Jimbo’s car reaches the end of the Fort Pitt tunnel and wham! There’s the Golden Triangle. I’ve been away from Pittsburgh for almost forty years, but the dazzling, jagged skyline reminds me that this peculiar city still feels like home.
I arrive in Charleston, South Carolina, on a balmy February evening after a fifteen-hour travel extravaganza that has led me from Frankfurt, Germany, through Detroit, and into the cushioned arms of Low Country hospitality. I’m here to play a couple of solo piano concerts. My host, a southern gentleman who works as a church organist, concert promoter, and hotel pianist, greets me at the airport. His name is Tom Bailey. I know from emails and phone calls he is neither an ax murderer nor a Trump supporter, but still, I worry. I’m tired enough that most of my trust issues evaporate into the salty night without a second thought as Tom, a dapper guy in a gorgeous suit, grabs my suitcase. We hop in his Nissan, and away we go.
Hope swoops into our lives—a random, fluttering presence we grab when our heavy hearts need a back-up plan. Hope tilts the navy sky and pierces dark corners with jagged spikes of radiance; it frees imaginations, builds footbridges, and boosts our bruised and broken spirits with a gentle quiver of its powerful wings.
You’re in Boston, Chicago, on the Jersey Shore. I’m in Hamburg, or Paris; last week was Singapore. I’m missing you, the world feels blue tonight.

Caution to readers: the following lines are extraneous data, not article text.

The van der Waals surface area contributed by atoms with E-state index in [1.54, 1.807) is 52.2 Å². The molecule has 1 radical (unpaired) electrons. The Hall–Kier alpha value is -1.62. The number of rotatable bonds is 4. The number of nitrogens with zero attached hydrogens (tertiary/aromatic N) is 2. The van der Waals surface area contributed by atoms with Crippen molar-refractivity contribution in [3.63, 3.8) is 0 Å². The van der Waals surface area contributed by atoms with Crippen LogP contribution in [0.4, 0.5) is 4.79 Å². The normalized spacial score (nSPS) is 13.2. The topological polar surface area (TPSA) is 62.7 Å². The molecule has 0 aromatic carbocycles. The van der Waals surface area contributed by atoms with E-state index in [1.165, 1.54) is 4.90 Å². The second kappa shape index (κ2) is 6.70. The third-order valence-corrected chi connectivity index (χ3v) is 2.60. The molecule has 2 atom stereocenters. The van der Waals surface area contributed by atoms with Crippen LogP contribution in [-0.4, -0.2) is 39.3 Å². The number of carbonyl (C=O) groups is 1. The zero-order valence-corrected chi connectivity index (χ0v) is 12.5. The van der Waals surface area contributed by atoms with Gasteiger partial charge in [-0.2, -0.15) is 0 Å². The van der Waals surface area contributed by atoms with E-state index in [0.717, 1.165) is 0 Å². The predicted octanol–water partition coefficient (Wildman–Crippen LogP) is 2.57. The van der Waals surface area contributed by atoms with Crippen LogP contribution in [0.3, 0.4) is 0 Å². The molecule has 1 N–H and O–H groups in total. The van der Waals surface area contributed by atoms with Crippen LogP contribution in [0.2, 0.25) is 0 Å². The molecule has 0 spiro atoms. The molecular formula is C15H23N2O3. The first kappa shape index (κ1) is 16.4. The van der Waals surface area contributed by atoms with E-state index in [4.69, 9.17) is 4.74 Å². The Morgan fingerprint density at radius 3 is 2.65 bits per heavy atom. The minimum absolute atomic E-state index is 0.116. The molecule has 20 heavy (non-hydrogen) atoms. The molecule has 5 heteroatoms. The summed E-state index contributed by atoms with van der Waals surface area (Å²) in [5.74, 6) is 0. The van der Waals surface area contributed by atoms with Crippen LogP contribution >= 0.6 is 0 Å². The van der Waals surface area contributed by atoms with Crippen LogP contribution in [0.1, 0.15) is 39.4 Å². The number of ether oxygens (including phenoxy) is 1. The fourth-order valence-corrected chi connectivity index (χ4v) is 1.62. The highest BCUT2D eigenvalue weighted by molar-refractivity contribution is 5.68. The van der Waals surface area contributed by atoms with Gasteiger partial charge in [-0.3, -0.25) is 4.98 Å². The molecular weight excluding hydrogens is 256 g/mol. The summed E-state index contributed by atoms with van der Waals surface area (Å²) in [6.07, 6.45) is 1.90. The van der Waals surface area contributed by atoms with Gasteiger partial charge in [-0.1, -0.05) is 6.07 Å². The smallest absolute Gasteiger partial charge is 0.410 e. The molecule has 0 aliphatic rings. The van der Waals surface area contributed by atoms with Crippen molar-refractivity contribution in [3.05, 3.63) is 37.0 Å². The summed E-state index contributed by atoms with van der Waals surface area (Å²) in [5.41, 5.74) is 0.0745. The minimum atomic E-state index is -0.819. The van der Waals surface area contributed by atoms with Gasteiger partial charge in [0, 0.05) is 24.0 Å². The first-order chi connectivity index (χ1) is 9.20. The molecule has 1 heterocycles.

November 9th. One day post election. I live in Germany and, because of the time difference, have stayed awake all night watching the USA empty its bulging veins into a roiling river of fear and hatred. I’m scheduled to perform my concert program tomorrow night for a large group of American women in Berlin. I arrive at Tegel Airport, an out-dated structure with low ceilings and fluorescent lighting that illuminates every crack in my tired face. Laugh lines? Not exactly. I wait for my ride. Do I stand here in the greenish glow or go outside and freeze? I opt for fresh air.
Master Sergeant Grace Elizabeth Wilson balances her eleven-month-old daughter on one hip while she runs through a series of warm-up exercises on her bugle. Arpeggio up. Arpeggio down. Grace’s lip feels good—supple and stretched and strong—and she’s positive today’s ceremony will proceed as planned, despite the early spring chill.
“Why do they call it a fake book anyway? Is it for fake piano players?” says Michael the waiter. “That would be good for me.” “You play the piano?” I say. It is five minutes to five and I’m standing in the kitchen of the Omni Park Central, eating spicy corn chips and drinking a […]
This is Robin Goldsby’s essay from 2016. Watch for her new book, Piano Girl Playbook: Notes on a Musical Life, scheduled for publication on May 1, 2012 (Backbeat/Rowman Littlefield) *** My hair is big. My dress is too tight. It’s 1986. I’m sitting at a Steinway on a Saturday night in Manhattan. The name of the cocktail […]
What would Mister Rogers say?
I watch the news at six o’clock. Terror, death, chaos, stupidity, racism, extremism, more terror. I hardly recognize the world. I certainly do not recognize my home country. America seems to be swallowing itself whole. It’s depressing. But still, we stay tuned, gorging on enormous bites of hate speech, punch drunk and nauseated by reports of blood and guts and grit and gore, hanging onto the prophesies of ego-bloated politicians and chest-thumping pundits.
As the US television audience gets ready to watch Eurovision 2016, Robin Meloy Goldsby revisits the 2010 competition to prepare American viewers for a highly entertaining evening. “With a bigger audience than the Super Bowl, Eurovision is the only television event where a tenor can attract a larger crowd than a quarterback. It’s music as sport, even though music has little to do with the outcome.”